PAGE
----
Allied Health Professionals or AHPs are the 3rd largest clinical workforce in the NHS, and play a vital role in patient care. There are 15 professions under the AHP umbrella and we employ all of these professionals within North West London. Some you may be more familiar with - such as physiotherapist and dietitian. Other professions are less well known, but also play crucial role, for example:
- Operating department practitioners are involved before, during and after surgery within an operating theatre;
- Podiatrists treat and care for people whose feet and legs have been affected by injury or illness; and
- Occupational therapists support patients to live as fully and independently as possible in the context of their condition, injury or disability.
To find out about each allied health profession, please explore the links below
There are many different ways to become an allied health professional, this is different for each professional group.
All the AHP roles are protected, accredited titles with the Health and Care Professions Council therefore you must complete an accredited course in order to practice as an AHP.
You can find out more about starting a career in one of the allied health professions via each of the links below.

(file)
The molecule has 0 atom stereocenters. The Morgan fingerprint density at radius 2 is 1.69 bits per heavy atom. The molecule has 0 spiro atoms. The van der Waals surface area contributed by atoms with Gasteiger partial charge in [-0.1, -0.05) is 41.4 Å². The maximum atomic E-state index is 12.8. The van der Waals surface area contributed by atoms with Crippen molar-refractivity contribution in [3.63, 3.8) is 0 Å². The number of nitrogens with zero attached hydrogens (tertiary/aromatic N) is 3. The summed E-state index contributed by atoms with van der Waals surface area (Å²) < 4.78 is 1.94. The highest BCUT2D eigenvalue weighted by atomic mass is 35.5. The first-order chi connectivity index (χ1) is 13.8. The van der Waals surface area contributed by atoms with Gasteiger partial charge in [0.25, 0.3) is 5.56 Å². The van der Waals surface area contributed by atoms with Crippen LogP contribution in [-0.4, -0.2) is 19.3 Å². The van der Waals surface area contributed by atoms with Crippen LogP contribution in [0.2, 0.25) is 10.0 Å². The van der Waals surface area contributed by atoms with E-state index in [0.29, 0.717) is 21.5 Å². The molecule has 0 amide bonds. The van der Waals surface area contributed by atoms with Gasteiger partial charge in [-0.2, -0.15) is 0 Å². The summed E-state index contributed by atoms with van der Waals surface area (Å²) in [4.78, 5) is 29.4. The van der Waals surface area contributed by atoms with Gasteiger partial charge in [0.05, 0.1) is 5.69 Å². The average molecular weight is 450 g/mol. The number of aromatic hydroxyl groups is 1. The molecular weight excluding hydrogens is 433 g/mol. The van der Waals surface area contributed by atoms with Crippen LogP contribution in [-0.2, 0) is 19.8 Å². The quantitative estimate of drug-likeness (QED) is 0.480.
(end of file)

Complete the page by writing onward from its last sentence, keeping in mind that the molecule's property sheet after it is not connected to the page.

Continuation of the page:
An AHP support worker is someone who works alongside registered AHPs and assists in caring for patients. They undertake work that is assigned to them by a registered AHP through a process called delegation. Often called assistants or technicians, AHP support workers can work with one professional group e.g. a, physiotherapy assistant or radiography assistant, or across a number of professions to provide joined up care to patients e.g. a therapy assistant or rehabilitation assistant. AHP support work can be a career in its own right in the NHS or it can be a steppingstone into studying to become a registered AHP.
AHP support workers generally develop the knowledge and skills required to work in their roles through work-based learning and in particular through the apprenticeship programmes developed specifically for healthcare support workers, many of which have AHP profession specific education routes.
All AHP support worker roles are advertised locally through recruiting organisations.
- yYou will need to look at your local organisations vacancies in order to become an assistant/support worker, you could call them or look at their website.